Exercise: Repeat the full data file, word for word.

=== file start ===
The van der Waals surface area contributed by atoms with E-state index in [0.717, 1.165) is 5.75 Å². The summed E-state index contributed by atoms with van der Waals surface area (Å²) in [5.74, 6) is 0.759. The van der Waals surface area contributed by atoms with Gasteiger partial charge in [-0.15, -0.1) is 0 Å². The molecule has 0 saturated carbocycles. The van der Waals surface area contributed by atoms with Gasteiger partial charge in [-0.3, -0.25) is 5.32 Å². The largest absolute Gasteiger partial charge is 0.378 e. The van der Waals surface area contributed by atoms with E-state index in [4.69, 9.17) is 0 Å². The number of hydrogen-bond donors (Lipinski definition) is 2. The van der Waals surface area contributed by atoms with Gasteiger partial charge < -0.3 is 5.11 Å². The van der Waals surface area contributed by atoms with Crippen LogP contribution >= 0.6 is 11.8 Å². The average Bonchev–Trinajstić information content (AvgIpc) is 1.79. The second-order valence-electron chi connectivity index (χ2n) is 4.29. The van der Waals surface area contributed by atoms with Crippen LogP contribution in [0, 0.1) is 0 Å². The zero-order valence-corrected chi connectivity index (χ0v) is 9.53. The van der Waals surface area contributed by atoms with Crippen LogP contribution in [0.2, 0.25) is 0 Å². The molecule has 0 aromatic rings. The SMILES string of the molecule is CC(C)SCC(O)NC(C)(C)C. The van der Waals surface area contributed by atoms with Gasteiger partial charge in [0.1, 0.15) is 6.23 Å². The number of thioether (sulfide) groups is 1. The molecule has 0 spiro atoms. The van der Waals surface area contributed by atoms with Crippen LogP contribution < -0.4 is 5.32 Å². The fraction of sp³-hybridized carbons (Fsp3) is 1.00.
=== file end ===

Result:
The van der Waals surface area contributed by atoms with E-state index in [0.717, 1.165) is 5.75 Å². The summed E-state index contributed by atoms with van der Waals surface area (Å²) in [5.74, 6) is 0.759. The van der Waals surface area contributed by atoms with Gasteiger partial charge in [-0.15, -0.1) is 0 Å². The molecule has 0 saturated carbocycles. The van der Waals surface area contributed by atoms with Gasteiger partial charge in [-0.3, -0.25) is 5.32 Å². The largest absolute Gasteiger partial charge is 0.378 e. The van der Waals surface area contributed by atoms with E-state index in [4.69, 9.17) is 0 Å². The number of hydrogen-bond donors (Lipinski definition) is 2. The van der Waals surface area contributed by atoms with Gasteiger partial charge < -0.3 is 5.11 Å². The van der Waals surface area contributed by atoms with Crippen LogP contribution >= 0.6 is 11.8 Å². The average Bonchev–Trinajstić information content (AvgIpc) is 1.79. The second-order valence-electron chi connectivity index (χ2n) is 4.29. The van der Waals surface area contributed by atoms with Crippen LogP contribution in [0, 0.1) is 0 Å². The zero-order valence-corrected chi connectivity index (χ0v) is 9.53. The van der Waals surface area contributed by atoms with Crippen LogP contribution in [0.2, 0.25) is 0 Å². The molecule has 0 aromatic rings. The SMILES string of the molecule is CC(C)SCC(O)NC(C)(C)C. The van der Waals surface area contributed by atoms with Gasteiger partial charge in [0.1, 0.15) is 6.23 Å². The number of thioether (sulfide) groups is 1. The molecule has 0 spiro atoms. The van der Waals surface area contributed by atoms with Crippen LogP contribution < -0.4 is 5.32 Å². The fraction of sp³-hybridized carbons (Fsp3) is 1.00.